The Mission actively encouraged and assisted interstate and overseas Mediums to visit to speak and demonstrate. The Mission was ever on the alert for ways to further promote Spiritualism, and was involved in the setting up of the organisation known as S.A.S.P.R.A (the South Australian Spiritual and Psychic Research Association) which was instrumental in getting the Witchcraft Laws changed in South Australia.

Miss Menear remained as leader until 1972 when, at the Golden Jubilee Service, she handed the responsibility over to Mrs Stella Darwood who led until 1976, when Joan Baseby became leader. In 1982 Mrs Hazel Veare took up the reins of responsibility and led the Mission with strength, determination and great caring for a further 15 years before retiring at the end of 1996.
During Hazel’s time as leader, much discussion took place about the poor condition of the Greenhill Road property, and in 1984, the house, by then over 130 years old and beyond repair, was sold.

There is an interesting little side story related to the demolition of the house on Greenhill Road, told by a Quantity Surveyor working for the development company that planned to knock down the old Mission premises.

Apparently, each time the developers tried to move the equipment onto the land to begin the demolition process, their engines would cut out. After much consternation, and numerous unsuccessful attempts to get the equipment onto the land, the quantity surveyor, who happened to know a little bit about Spiritualism, thought he knew what the problem might be. He entered the house and on going upstairs, communed with the spirit of several passed over Mission members. On reassuring them that though the building was going, the Mission itself would live on elsewhere, he went downstairs and said to the workers, it would be alright now, and sure enough the machinery worked and the demolition went ahead.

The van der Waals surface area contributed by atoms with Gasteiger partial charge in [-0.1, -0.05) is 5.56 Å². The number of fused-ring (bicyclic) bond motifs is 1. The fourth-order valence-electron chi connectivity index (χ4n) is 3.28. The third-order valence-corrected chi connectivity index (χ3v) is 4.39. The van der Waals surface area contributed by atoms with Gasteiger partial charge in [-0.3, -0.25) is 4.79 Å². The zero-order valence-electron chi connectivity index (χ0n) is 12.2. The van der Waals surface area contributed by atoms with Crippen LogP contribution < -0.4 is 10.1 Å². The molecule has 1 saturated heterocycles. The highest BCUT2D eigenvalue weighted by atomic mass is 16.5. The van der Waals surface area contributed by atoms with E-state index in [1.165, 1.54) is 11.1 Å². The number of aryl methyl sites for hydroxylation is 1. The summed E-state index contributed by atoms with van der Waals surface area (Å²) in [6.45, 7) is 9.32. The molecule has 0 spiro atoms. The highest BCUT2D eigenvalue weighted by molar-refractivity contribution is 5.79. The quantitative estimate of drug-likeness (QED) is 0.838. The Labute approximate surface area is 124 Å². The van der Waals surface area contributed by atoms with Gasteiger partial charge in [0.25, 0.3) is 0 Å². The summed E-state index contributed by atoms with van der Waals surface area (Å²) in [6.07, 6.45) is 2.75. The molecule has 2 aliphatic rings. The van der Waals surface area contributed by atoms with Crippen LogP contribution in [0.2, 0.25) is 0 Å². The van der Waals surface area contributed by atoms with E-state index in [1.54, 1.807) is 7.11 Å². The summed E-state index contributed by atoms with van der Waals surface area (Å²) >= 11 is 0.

The Mission rented temporary accommodation on South Terrace until the present site was found, purchased, and finally the Mission’s new home was built. Getting the present building built was not, however, without difficulties. Shortly the initial building work commenced, opposition to it arose in the local community, led by a member of parliament who lived nearby. It took much strength and determination on the part of the Leader, Hazel Veare, and the Committee & Trustees of that time, to overcome the opposition and see the dream realised. The building was officially opened in September 1988, and dedicated to Spirit in a Special Ceremony on the 19th of November later that year.